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References ACEA (2015): The Automobile Industry Pocket Guide 2015 – 2016 [online]. Association des Constructeurs Européens d’Automobiles, available at http://www.acea.be/uploads/publications/POCKET_GUIDE_2015–2016.pdf (27 July 2016). Balassa, Béla (1965): Trade liberalization and revealed comparative advantage, Manchester School of Economic and Social Studies , volume 33, number 2, page 99–123. Barattieri, Alessando (2014): Comparative advantage, service trade, and global imbalances, Journal of International Economics , volume 92, number 1, page 1

1 Introduction With the globalization of the automobile industry, the automobile industry has shifted from the traditional developed country market to the increasingly active emerging country market, and China has also taken this opportunity to integrate into the global value chain of the automobile industry. In 2007, China’s automobile production reached 8,882,400 units, an increase of 22.02% compared with 2006; sales of 8,795,500 units, an increase of 22.02% over 2006. China has become the world’s largest new car sales market. With the rapid growth of the

A Study of Firms and States in Modern Capitalism

COMECON integration and the automobile industry: the Czechoslovak case By Valentina Fava (Florence) I. Introduction The case of the motor vehicle industry is emblematic of the difficulties of economic integra- tion in the socialist bloc. It appeared the ideal sector to organize along the lines of product specialization, as originally envisioned by the COMECON, which beginning in 1949 was intended to become an international organization that, with integration and specialization as its guiding principles, would eliminate industrial autarchy and parallel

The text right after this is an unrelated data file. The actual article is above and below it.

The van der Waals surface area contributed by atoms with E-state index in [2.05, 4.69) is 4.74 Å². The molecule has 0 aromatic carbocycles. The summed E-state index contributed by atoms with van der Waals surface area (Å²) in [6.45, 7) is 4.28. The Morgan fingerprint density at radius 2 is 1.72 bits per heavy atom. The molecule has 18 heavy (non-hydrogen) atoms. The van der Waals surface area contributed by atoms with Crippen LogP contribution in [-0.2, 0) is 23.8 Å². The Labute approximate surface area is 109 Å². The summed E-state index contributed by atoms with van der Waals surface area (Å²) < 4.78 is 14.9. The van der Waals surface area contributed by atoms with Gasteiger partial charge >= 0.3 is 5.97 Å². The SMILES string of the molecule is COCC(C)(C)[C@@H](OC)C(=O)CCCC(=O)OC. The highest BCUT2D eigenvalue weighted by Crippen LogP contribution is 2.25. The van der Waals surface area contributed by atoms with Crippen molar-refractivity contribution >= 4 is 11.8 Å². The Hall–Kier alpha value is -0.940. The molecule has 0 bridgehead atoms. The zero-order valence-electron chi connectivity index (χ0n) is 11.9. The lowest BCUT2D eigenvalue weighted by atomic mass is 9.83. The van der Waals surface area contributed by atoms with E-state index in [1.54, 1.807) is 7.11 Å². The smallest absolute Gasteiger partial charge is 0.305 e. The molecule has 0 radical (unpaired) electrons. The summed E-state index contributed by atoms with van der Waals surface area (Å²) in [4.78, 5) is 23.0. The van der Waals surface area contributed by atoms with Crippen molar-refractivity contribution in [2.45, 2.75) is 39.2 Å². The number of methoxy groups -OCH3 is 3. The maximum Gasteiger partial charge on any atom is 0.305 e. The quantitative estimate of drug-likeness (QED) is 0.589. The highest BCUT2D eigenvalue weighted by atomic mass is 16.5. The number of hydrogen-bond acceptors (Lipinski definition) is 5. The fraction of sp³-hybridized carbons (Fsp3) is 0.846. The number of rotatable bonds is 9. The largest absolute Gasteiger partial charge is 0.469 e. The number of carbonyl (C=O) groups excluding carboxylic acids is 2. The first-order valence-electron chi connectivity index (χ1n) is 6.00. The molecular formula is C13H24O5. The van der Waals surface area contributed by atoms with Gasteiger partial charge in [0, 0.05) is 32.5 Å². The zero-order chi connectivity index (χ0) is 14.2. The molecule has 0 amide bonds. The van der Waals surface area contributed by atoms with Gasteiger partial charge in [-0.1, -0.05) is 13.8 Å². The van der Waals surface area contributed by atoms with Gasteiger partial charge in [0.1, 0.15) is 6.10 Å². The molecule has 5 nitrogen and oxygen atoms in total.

c h a p t e r t e n The Automobile Industry Nae-Young Lee Some say that the rise of South Korean automakers was a miracle.Others portray it as a necessary outcome of the work of a techno- cratically driven developmental state, visionary entrepreneurs with a “can do” spirit, or their partnership based on asymmetric political exchanges. Still others argue that it was neither a miracle nor a product of a superior state or chaebol institutional capabilities. They brush automaker success aside as growth generated through a massive injection of resources rather than as

High Temp. Mater. Proc., Vol. 31 (2012), 775–779 Copyright © 2012 De Gruyter. DOI 10.1515/htmp-2012-0025 Oxidation Kinetics of Steels Utilized in the Production of Valves in Automobile Industry Z. Grzesik,1; Z. Jurasz,2 K. Adamaszek2 and S. Mrowec1 1 AGH University of Science and Technology, Faculty of Materials Science and Ceramics, Department of Solid State Chemistry, Krakow, Poland 2 BOSMAL Automotive Research and Development Insti- tute Ltd, Bielsko-Biała, Poland Abstract. The oxidation kinetics of four Fe-Cr-Mn-Ni based steels, utilized in automobile

5 Entry into the Automobile Industry Entry into an industry, or even the credible threat of entry, can be a beneficial influence on an industry. Entry can bring new blood, fresh ideas, new products, increased price competition, increased com- petition generally. Even the threat of entry can keep the current occupants on their toes and perhaps force them to keep their prices lower than otherwise to forestall entry.1 What are the possibilities of entry into automobile manufacturing today? What have been the conditions of entry in the past, and what has

Republican who had fled to Mexico and who had created a financiera called SOMEX (Sociedad Mexicano de Credito Industrial) to under take industrial and commercial investments. For a time, Willys Mexicana had its vehicle, the Jeep, assembled in Mexico by other firms, but in 1953 it constructed its own assembly facility, and within a few years it was also assembling Austins, Datsuns, and Peugeots for other Mexican importers/distributors. Several of the other Mexican-owned firms sim- 1 C. Sanchez Marco, "Introduction to the Mexican Automobile Industry" (Pans OECD

CHAPTER FIVE Successful Adjustment to Turbulent Markets: The Automobile Industry WOLFGANG STREECK By the mid-197os, the future of the West German automobile industry looked extremely gloomy. For several years the domestic market had been showing signs of saturation. The first oil shock in 1973 had brought energy shortages and high fuel prices, and the ensuing general eco- nomic crisis was bound to depress further the demand for new cars. The revaluation of the deutschemark in 1969 made West German auto- mobiles more expensive in foreign markets, and the